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After losing Game 1 — and with it, home ice advantage — of their series against Nashville, the Blues are making a lineup change for Friday’s Game 2.

Ivan Barbashev, who’s been a healthy scratch the last three games, will draw in, replacing Magnus Paajarvi. Paajarvi sits despite being a fairly productive player recently, notching a goal and three points in his last five games.

This, of course, includes the game-winning, series-clinching OT goal against Minnesota on Saturday:

“We like to give players a chance to respond and a chance to get back in there when they’re coming out of the lineup,” Blues head coach Mike Yeo said, per NHL.com. “We saw what that did for (Jori Lehtera). It’s in no way anything against Magnus. We’re very grateful and appreciative of what he’s done and what he can do for us, but ‘Barby’ has been a good player for us for a long time, too.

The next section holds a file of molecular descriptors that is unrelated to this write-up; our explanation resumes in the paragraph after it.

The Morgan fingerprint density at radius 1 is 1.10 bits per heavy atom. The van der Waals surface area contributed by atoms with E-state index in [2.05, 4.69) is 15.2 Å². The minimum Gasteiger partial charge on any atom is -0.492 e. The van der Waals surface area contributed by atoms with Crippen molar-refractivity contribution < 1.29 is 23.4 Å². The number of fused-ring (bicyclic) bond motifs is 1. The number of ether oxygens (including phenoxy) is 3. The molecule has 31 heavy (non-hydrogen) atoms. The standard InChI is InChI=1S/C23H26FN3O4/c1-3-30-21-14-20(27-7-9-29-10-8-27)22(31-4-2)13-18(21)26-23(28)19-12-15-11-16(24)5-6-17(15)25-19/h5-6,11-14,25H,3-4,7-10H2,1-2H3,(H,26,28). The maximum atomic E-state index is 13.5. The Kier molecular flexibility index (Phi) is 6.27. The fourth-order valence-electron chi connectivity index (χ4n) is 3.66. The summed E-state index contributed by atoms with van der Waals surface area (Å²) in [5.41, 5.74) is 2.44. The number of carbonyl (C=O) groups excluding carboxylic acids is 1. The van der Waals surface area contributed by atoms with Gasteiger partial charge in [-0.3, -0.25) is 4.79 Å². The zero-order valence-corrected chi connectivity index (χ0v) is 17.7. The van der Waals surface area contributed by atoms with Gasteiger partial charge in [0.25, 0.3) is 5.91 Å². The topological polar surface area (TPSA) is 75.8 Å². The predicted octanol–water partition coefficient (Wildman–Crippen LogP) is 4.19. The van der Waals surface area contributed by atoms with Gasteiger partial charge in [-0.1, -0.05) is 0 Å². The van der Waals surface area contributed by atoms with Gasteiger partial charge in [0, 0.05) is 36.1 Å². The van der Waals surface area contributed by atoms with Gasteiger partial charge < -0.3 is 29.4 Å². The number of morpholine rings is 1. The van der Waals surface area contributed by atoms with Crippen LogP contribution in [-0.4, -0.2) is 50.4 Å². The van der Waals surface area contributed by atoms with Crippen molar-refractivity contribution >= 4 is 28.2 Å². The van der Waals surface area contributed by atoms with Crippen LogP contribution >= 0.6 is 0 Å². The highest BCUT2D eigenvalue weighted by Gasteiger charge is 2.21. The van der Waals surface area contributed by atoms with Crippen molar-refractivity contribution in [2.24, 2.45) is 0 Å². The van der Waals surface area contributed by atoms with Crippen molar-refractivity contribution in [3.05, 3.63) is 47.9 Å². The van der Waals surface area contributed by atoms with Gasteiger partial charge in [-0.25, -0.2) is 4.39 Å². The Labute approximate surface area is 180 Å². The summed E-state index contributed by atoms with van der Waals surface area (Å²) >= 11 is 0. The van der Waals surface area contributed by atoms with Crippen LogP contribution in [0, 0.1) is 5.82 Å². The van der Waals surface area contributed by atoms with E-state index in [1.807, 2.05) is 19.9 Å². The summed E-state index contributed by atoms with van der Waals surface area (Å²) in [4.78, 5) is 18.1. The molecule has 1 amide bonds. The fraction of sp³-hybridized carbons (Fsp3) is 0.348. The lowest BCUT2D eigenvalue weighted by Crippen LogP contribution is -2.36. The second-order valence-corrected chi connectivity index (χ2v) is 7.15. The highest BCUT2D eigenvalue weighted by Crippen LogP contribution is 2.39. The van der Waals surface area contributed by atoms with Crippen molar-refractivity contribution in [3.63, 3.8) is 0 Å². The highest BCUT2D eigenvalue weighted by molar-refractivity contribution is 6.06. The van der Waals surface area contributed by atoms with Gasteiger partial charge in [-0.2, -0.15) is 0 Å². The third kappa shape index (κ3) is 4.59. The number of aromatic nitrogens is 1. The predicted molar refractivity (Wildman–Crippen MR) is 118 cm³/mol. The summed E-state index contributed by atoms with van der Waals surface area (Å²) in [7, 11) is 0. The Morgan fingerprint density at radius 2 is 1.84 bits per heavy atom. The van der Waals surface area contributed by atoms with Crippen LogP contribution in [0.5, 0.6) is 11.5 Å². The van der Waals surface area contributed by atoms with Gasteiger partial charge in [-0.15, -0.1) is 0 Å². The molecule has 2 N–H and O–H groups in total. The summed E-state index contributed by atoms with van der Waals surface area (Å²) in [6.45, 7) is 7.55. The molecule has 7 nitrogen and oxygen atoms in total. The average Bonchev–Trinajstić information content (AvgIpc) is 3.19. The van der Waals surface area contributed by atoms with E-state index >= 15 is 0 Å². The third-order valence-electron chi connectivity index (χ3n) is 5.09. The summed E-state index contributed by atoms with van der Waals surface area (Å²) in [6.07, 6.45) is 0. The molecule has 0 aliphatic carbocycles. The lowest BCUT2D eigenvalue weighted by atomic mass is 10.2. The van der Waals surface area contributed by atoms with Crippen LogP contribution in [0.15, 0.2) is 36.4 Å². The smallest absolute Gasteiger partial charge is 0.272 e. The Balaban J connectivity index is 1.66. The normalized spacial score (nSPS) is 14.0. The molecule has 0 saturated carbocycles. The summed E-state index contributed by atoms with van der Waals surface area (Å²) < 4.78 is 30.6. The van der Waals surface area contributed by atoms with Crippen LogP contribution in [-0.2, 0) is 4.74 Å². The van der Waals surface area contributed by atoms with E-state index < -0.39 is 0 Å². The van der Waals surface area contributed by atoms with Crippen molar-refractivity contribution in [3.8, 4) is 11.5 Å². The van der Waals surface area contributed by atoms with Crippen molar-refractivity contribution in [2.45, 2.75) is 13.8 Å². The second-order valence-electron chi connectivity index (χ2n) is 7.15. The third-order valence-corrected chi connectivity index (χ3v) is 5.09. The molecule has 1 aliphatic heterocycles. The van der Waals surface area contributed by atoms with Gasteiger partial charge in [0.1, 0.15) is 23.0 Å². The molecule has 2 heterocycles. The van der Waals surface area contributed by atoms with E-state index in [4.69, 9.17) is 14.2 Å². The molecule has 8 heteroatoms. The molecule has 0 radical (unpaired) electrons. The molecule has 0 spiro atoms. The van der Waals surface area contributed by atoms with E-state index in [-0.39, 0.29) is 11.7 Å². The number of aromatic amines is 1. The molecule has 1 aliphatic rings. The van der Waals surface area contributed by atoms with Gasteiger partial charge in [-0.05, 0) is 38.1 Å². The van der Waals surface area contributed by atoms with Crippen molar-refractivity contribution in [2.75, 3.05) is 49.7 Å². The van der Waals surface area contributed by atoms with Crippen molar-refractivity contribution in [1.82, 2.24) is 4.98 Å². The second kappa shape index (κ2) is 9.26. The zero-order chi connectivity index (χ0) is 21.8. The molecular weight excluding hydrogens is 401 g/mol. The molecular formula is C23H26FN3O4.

“Having him in the lineup, he’ll be energized and bring a physical element… When he gets the puck of the offensive zone, he has a chance to create something. We’ll see how he does tonight.”

The hope is that Barbashev can rediscover some of the form shown during the regular season. The Russian rookie made an impact, scoring five goals and 12 points in 30 games.

Sabres granted permission to speak with Futa

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Earlier this month, the Los Angeles Kings promoted Mike Futa to assistant general manager.

But Futa received that promotion before the Sabres cleaned house last week, and that timing is important to note.